In this article, you will get all information regarding Burlington’s Leddy Beach remains closed after nearby chemical spill

A notice on a beach closed sign on Leddy Beach in Burlington on Friday, Sept. 23, reads “There was a recent discharge of a chemical to this beach area which may pose a risk to public health. Cleanup and remediation are underway.” Photo by Patrick Crowley/VTDigger

Leddy Beach in Burlington’s New North End remained closed on Friday following a nearby chemical spill two days earlier, according to the city’s Department of Public Works. 

Robert Goulding, a spokesperson for the department, said that roughly one gallon of styrene, a carcinogen, was mixed in with about 50 gallons of steam condensate being used in storm drain relining work on Dale Road on Wednesday. Contractors performing the work inadvertently allowed the steam byproduct to escape into a drain that led to a stream that flows to Lake Champlain near Leddy Beach.

The beach could remain closed for water recreation at least through Monday, Goulding said, when the city expects results back from water tests.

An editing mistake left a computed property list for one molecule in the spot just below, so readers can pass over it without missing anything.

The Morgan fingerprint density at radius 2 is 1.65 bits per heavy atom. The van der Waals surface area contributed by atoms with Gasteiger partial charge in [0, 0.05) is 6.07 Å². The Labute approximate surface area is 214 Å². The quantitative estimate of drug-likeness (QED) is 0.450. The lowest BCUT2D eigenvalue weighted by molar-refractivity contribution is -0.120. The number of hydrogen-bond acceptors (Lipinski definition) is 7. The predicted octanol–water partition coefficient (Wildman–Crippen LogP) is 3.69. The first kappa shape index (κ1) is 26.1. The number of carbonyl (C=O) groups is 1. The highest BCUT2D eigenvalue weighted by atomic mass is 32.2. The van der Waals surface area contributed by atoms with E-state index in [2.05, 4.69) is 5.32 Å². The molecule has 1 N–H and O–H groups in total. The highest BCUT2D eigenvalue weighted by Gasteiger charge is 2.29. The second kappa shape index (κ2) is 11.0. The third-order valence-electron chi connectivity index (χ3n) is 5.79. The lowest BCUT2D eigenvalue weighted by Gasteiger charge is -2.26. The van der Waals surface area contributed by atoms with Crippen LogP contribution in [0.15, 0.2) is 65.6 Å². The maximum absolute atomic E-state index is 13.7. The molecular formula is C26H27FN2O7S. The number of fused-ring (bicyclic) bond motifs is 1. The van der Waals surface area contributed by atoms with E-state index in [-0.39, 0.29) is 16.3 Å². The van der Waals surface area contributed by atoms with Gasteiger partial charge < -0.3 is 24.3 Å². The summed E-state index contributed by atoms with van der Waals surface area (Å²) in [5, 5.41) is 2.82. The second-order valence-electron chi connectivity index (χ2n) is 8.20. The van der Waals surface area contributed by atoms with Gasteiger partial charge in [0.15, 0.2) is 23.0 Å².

Goulding said a member of the public initially spotted a “milky, frothy discharge” in the stream underneath the bike path at Leddy Park on Wednesday. The state Agency of Natural Resources was alerted to the spill, he said, and cleanup efforts began immediately. 

According to the agency’s database on environmental spills, city workers and contractors used absorbent spill kits in an effort to prevent the discharge from reaching the lake, and water was tested at multiple sites near the stream. When state crews returned to Leddy Beach one day later, they observed a sheen in a part of the lake contained within a sandbar, but noted that absorbent booms appeared to have captured any oil.

Goulding said the contractors had been relining storm drains, part of an ongoing effort to address aging infrastructure. Public Works is planning to investigate the spill to understand how it happened, but Goulding said the work is important and allows the city to fix older pipes without as much intrusion and at a lower cost.

“We want to keep doing this work to make sure our pipes don’t suffer from other potentially worse issues, should they break or should there be any other issues,” he said.

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Burlington’s Leddy Beach remains closed after nearby chemical spill

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